The corporate regulator is likely to ask government for expanded enforcement and penalty powers in the year ahead, global law firm Herbert Smith Freehills has predicted.
In a statement issued yesterday alongside the release of a new report, HSF partner Andrew Eastwood suggested that ASIC is eager to see its own power increased as it continues its focus on “culture as an early warning sign for potential misconduct”.
“ASIC is expected to seek a significant increase in its enforcement abilities and the penalties it has available. We predict the regulator will succeed in its push for an increase in penalties in 2017. In addition, we expect ASIC will seek to significantly widen breach reporting obligations,” Mr Eastwood said.
“While there has been a move away from introducing some form of direct enforcement action for ‘bad culture’, there is some political impetus for poor corporate culture to be prosecuted. A Senate inquiry due to report in mid-2017 may be a catalyst for ASIC to lobby for a better culture ‘stick’ and for ASIC to use it.”
Meanwhile, Luke Hastings, the firm’s Australian head of disputes predicted that the compliance burdens for businesses around the world is likely to increase as global regulators, including ASIC, make better use of new technology such as artificial intelligence (AI) and biometric data.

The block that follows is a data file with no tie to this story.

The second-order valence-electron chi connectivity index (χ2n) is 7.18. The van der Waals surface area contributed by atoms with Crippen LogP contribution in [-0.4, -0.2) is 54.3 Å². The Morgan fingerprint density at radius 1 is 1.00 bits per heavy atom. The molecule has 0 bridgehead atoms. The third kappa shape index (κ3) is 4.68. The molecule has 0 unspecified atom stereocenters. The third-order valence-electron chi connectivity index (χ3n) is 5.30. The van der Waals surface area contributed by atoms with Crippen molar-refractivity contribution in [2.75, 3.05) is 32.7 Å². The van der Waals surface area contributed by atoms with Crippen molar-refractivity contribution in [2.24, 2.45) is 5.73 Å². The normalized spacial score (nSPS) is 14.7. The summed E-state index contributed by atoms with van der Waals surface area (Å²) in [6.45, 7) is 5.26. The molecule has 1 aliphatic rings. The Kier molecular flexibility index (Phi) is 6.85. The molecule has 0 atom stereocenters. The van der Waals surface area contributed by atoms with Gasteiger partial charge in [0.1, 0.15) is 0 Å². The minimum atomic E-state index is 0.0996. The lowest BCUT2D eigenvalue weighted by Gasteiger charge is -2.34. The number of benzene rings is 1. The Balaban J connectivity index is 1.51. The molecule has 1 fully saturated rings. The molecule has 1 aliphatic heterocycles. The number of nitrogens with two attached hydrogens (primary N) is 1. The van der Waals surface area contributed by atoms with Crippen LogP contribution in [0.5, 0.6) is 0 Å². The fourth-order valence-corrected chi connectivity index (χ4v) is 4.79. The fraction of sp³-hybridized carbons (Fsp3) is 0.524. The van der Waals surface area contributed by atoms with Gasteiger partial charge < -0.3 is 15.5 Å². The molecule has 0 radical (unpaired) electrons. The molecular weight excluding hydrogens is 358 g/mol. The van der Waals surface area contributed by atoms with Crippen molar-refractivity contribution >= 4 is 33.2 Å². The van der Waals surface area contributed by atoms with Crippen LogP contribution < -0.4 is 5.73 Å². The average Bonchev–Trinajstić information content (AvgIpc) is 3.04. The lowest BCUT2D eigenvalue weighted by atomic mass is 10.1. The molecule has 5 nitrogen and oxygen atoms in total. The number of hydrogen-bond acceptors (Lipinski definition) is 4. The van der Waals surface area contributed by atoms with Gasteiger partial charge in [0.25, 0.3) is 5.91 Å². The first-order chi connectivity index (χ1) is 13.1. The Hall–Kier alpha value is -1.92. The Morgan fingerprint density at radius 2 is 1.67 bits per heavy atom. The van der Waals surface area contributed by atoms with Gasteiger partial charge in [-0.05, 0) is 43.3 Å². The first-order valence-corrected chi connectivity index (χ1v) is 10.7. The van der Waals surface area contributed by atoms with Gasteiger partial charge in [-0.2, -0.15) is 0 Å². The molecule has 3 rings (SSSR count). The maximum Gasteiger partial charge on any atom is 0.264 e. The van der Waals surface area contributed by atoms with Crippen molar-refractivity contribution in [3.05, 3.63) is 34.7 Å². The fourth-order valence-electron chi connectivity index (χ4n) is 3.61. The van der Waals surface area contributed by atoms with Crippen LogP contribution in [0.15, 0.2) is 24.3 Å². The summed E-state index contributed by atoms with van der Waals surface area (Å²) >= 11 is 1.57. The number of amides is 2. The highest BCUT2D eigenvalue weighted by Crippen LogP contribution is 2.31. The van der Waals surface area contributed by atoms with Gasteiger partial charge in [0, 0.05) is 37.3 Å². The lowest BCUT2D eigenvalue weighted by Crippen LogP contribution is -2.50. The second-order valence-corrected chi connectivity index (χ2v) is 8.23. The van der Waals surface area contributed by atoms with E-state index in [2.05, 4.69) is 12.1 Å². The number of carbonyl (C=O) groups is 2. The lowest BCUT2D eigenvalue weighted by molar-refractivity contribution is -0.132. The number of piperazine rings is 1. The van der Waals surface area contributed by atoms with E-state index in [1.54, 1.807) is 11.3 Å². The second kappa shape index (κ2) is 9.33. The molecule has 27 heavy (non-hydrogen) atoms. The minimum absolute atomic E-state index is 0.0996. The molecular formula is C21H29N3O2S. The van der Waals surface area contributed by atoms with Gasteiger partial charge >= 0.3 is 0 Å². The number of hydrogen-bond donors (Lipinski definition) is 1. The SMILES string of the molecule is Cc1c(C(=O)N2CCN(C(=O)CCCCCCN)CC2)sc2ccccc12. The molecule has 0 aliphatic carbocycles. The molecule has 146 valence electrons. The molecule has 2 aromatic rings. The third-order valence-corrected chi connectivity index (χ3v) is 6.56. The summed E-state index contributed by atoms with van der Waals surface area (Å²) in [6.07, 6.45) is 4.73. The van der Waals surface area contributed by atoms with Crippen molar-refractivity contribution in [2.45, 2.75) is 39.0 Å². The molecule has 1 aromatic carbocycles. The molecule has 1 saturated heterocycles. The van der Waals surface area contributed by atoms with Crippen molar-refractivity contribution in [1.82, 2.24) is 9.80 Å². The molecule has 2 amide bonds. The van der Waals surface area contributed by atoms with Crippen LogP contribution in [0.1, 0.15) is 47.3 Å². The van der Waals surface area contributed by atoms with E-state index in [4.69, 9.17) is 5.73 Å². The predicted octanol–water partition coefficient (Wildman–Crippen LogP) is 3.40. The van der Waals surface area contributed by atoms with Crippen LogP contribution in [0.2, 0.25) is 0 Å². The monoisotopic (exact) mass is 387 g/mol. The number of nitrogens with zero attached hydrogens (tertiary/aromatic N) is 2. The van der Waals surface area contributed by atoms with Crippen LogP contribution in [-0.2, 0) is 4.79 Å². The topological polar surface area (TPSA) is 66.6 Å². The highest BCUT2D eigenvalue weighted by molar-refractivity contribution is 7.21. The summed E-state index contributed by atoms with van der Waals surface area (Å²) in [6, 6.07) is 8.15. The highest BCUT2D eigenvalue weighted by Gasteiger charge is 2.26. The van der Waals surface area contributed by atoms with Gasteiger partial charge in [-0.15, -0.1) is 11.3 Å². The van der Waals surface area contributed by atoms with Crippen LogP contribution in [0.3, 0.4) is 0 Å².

“Global regulators will increasingly use artificial intelligence and biometric tools to collect, analyse and respond to data, as well as to predict and detect financial services wrongdoing. As a result, regulators will demand more information and move closer to real time surveillance,” Mr Hastings said.
“This will mean an increased burden for companies and they will need to ensure they are meeting regulatory requirements, not just in the jurisdiction they are headquartered, but in all the countries they do business.”
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